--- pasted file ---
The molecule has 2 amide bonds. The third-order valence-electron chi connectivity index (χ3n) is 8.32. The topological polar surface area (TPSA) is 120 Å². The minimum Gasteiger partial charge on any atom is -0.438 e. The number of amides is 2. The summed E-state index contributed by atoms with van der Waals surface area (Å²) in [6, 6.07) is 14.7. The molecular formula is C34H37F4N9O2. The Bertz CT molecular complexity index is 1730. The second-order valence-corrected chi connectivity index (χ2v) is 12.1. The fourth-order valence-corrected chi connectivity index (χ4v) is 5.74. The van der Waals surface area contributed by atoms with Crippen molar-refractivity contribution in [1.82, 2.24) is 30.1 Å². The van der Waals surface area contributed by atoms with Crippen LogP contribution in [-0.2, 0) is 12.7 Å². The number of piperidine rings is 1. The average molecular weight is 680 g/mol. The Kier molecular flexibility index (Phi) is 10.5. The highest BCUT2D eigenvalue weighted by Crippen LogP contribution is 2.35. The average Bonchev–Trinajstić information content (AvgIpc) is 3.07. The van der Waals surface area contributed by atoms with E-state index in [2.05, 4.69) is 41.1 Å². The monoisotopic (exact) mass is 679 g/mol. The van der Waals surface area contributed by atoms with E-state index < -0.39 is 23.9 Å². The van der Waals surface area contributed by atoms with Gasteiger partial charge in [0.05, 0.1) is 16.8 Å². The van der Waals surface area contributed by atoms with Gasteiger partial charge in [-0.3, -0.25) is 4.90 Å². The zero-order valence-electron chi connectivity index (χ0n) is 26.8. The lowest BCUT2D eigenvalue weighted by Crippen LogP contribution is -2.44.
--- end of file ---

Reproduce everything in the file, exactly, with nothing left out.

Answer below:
The molecule has 2 amide bonds. The third-order valence-electron chi connectivity index (χ3n) is 8.32. The topological polar surface area (TPSA) is 120 Å². The minimum Gasteiger partial charge on any atom is -0.438 e. The number of amides is 2. The summed E-state index contributed by atoms with van der Waals surface area (Å²) in [6, 6.07) is 14.7. The molecular formula is C34H37F4N9O2. The Bertz CT molecular complexity index is 1730. The second-order valence-corrected chi connectivity index (χ2v) is 12.1. The fourth-order valence-corrected chi connectivity index (χ4v) is 5.74. The van der Waals surface area contributed by atoms with Crippen molar-refractivity contribution in [1.82, 2.24) is 30.1 Å². The van der Waals surface area contributed by atoms with Crippen LogP contribution in [-0.2, 0) is 12.7 Å². The number of piperidine rings is 1. The average molecular weight is 680 g/mol. The Kier molecular flexibility index (Phi) is 10.5. The highest BCUT2D eigenvalue weighted by Crippen LogP contribution is 2.35. The average Bonchev–Trinajstić information content (AvgIpc) is 3.07. The van der Waals surface area contributed by atoms with E-state index in [2.05, 4.69) is 41.1 Å². The monoisotopic (exact) mass is 679 g/mol. The van der Waals surface area contributed by atoms with E-state index < -0.39 is 23.9 Å². The van der Waals surface area contributed by atoms with Gasteiger partial charge in [0.05, 0.1) is 16.8 Å². The van der Waals surface area contributed by atoms with Gasteiger partial charge in [-0.3, -0.25) is 4.90 Å². The zero-order valence-electron chi connectivity index (χ0n) is 26.8. The lowest BCUT2D eigenvalue weighted by Crippen LogP contribution is -2.44.